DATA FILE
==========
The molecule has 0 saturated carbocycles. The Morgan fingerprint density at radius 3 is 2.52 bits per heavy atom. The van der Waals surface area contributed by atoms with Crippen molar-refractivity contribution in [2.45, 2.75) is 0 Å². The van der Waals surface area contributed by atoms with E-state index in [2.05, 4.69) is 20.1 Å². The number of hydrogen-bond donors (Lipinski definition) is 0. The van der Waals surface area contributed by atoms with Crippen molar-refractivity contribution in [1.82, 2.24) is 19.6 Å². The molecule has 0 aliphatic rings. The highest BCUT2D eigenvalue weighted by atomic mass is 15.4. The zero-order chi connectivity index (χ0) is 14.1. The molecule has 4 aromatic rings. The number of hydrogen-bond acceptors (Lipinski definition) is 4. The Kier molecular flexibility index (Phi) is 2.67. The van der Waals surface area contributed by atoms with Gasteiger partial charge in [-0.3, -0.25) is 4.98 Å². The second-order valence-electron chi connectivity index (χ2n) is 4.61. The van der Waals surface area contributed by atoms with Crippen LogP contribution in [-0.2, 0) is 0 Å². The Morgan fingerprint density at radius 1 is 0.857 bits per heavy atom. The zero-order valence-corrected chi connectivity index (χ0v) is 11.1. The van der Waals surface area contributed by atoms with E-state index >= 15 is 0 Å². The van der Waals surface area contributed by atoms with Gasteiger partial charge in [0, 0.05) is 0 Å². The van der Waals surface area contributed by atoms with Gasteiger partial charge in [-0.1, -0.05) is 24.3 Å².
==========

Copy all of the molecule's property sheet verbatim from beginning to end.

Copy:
The molecule has 0 saturated carbocycles. The Morgan fingerprint density at radius 3 is 2.52 bits per heavy atom. The van der Waals surface area contributed by atoms with Crippen molar-refractivity contribution in [2.45, 2.75) is 0 Å². The van der Waals surface area contributed by atoms with E-state index in [2.05, 4.69) is 20.1 Å². The number of hydrogen-bond donors (Lipinski definition) is 0. The van der Waals surface area contributed by atoms with Crippen molar-refractivity contribution in [1.82, 2.24) is 19.6 Å². The molecule has 0 aliphatic rings. The highest BCUT2D eigenvalue weighted by atomic mass is 15.4. The zero-order chi connectivity index (χ0) is 14.1. The molecule has 4 aromatic rings. The number of hydrogen-bond acceptors (Lipinski definition) is 4. The Kier molecular flexibility index (Phi) is 2.67. The van der Waals surface area contributed by atoms with Gasteiger partial charge in [-0.3, -0.25) is 4.98 Å². The second-order valence-electron chi connectivity index (χ2n) is 4.61. The van der Waals surface area contributed by atoms with Crippen LogP contribution in [-0.2, 0) is 0 Å². The Morgan fingerprint density at radius 1 is 0.857 bits per heavy atom. The zero-order valence-corrected chi connectivity index (χ0v) is 11.1. The van der Waals surface area contributed by atoms with E-state index >= 15 is 0 Å². The van der Waals surface area contributed by atoms with Gasteiger partial charge in [0, 0.05) is 0 Å². The van der Waals surface area contributed by atoms with Gasteiger partial charge in [-0.1, -0.05) is 24.3 Å².